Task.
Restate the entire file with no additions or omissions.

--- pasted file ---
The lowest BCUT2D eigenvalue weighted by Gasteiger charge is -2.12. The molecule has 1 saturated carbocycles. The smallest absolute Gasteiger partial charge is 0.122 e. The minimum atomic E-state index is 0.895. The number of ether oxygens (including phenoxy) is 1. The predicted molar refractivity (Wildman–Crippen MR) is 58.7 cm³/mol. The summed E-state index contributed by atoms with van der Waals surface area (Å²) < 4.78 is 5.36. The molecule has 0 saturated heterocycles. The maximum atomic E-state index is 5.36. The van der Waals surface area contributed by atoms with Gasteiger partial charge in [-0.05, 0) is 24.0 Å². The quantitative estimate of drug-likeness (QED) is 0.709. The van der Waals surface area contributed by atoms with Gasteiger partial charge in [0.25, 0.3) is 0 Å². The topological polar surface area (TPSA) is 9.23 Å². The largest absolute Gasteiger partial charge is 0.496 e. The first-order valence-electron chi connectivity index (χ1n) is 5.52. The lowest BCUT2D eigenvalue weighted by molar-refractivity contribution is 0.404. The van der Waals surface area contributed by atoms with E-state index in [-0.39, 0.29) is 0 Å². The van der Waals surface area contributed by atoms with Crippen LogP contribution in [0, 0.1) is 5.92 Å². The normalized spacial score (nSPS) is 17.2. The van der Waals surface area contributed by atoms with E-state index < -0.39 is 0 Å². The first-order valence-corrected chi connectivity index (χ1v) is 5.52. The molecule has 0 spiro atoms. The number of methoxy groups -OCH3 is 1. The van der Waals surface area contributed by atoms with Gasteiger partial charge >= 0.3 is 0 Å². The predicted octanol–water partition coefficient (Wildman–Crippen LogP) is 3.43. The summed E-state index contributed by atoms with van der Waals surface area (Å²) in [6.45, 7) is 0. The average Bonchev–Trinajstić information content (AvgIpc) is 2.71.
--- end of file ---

The lowest BCUT2D eigenvalue weighted by Gasteiger charge is -2.12. The molecule has 1 saturated carbocycles. The smallest absolute Gasteiger partial charge is 0.122 e. The minimum atomic E-state index is 0.895. The number of ether oxygens (including phenoxy) is 1. The predicted molar refractivity (Wildman–Crippen MR) is 58.7 cm³/mol. The summed E-state index contributed by atoms with van der Waals surface area (Å²) < 4.78 is 5.36. The molecule has 0 saturated heterocycles. The maximum atomic E-state index is 5.36. The van der Waals surface area contributed by atoms with Gasteiger partial charge in [-0.05, 0) is 24.0 Å². The quantitative estimate of drug-likeness (QED) is 0.709. The van der Waals surface area contributed by atoms with Gasteiger partial charge in [0.25, 0.3) is 0 Å². The topological polar surface area (TPSA) is 9.23 Å². The largest absolute Gasteiger partial charge is 0.496 e. The first-order valence-electron chi connectivity index (χ1n) is 5.52. The lowest BCUT2D eigenvalue weighted by molar-refractivity contribution is 0.404. The van der Waals surface area contributed by atoms with E-state index in [-0.39, 0.29) is 0 Å². The van der Waals surface area contributed by atoms with Crippen LogP contribution in [0, 0.1) is 5.92 Å². The normalized spacial score (nSPS) is 17.2. The van der Waals surface area contributed by atoms with E-state index < -0.39 is 0 Å². The first-order valence-corrected chi connectivity index (χ1v) is 5.52. The molecule has 0 spiro atoms. The number of methoxy groups -OCH3 is 1. The van der Waals surface area contributed by atoms with Gasteiger partial charge >= 0.3 is 0 Å². The predicted octanol–water partition coefficient (Wildman–Crippen LogP) is 3.43. The summed E-state index contributed by atoms with van der Waals surface area (Å²) in [6.45, 7) is 0. The average Bonchev–Trinajstić information content (AvgIpc) is 2.71.